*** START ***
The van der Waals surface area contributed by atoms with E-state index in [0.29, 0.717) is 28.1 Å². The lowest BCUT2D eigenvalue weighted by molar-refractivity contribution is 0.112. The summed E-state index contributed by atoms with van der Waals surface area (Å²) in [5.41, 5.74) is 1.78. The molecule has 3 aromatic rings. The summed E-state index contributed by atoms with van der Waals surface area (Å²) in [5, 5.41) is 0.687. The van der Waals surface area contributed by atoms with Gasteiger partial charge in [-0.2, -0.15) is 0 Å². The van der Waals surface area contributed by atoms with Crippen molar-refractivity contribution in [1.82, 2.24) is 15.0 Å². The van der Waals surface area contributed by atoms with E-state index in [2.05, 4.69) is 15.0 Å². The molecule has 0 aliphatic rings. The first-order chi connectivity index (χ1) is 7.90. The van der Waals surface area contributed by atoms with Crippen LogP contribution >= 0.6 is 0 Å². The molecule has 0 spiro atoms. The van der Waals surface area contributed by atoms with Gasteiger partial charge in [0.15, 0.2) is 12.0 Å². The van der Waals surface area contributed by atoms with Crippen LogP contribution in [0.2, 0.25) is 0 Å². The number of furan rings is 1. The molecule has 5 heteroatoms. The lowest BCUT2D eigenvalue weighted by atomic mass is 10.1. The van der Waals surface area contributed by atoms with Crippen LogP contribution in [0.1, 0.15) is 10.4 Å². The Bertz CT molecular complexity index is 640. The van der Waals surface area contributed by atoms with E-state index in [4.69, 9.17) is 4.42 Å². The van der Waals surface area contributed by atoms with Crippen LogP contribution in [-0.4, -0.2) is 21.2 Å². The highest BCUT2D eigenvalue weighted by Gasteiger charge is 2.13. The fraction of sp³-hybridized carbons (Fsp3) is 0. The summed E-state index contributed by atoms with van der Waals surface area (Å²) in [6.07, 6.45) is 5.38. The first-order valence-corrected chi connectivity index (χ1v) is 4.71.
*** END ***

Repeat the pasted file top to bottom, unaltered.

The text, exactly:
The van der Waals surface area contributed by atoms with E-state index in [0.29, 0.717) is 28.1 Å². The lowest BCUT2D eigenvalue weighted by molar-refractivity contribution is 0.112. The summed E-state index contributed by atoms with van der Waals surface area (Å²) in [5.41, 5.74) is 1.78. The molecule has 3 aromatic rings. The summed E-state index contributed by atoms with van der Waals surface area (Å²) in [5, 5.41) is 0.687. The van der Waals surface area contributed by atoms with Gasteiger partial charge in [-0.2, -0.15) is 0 Å². The van der Waals surface area contributed by atoms with Crippen molar-refractivity contribution in [1.82, 2.24) is 15.0 Å². The van der Waals surface area contributed by atoms with E-state index in [2.05, 4.69) is 15.0 Å². The molecule has 0 aliphatic rings. The first-order chi connectivity index (χ1) is 7.90. The van der Waals surface area contributed by atoms with Crippen LogP contribution >= 0.6 is 0 Å². The molecule has 0 spiro atoms. The van der Waals surface area contributed by atoms with Gasteiger partial charge in [0.15, 0.2) is 12.0 Å². The van der Waals surface area contributed by atoms with Crippen LogP contribution in [0.2, 0.25) is 0 Å². The number of furan rings is 1. The molecule has 5 heteroatoms. The lowest BCUT2D eigenvalue weighted by atomic mass is 10.1. The van der Waals surface area contributed by atoms with Crippen LogP contribution in [0.1, 0.15) is 10.4 Å². The Bertz CT molecular complexity index is 640. The van der Waals surface area contributed by atoms with E-state index in [4.69, 9.17) is 4.42 Å². The van der Waals surface area contributed by atoms with Crippen LogP contribution in [-0.4, -0.2) is 21.2 Å². The highest BCUT2D eigenvalue weighted by Gasteiger charge is 2.13. The fraction of sp³-hybridized carbons (Fsp3) is 0. The summed E-state index contributed by atoms with van der Waals surface area (Å²) in [6.07, 6.45) is 5.38. The first-order valence-corrected chi connectivity index (χ1v) is 4.71.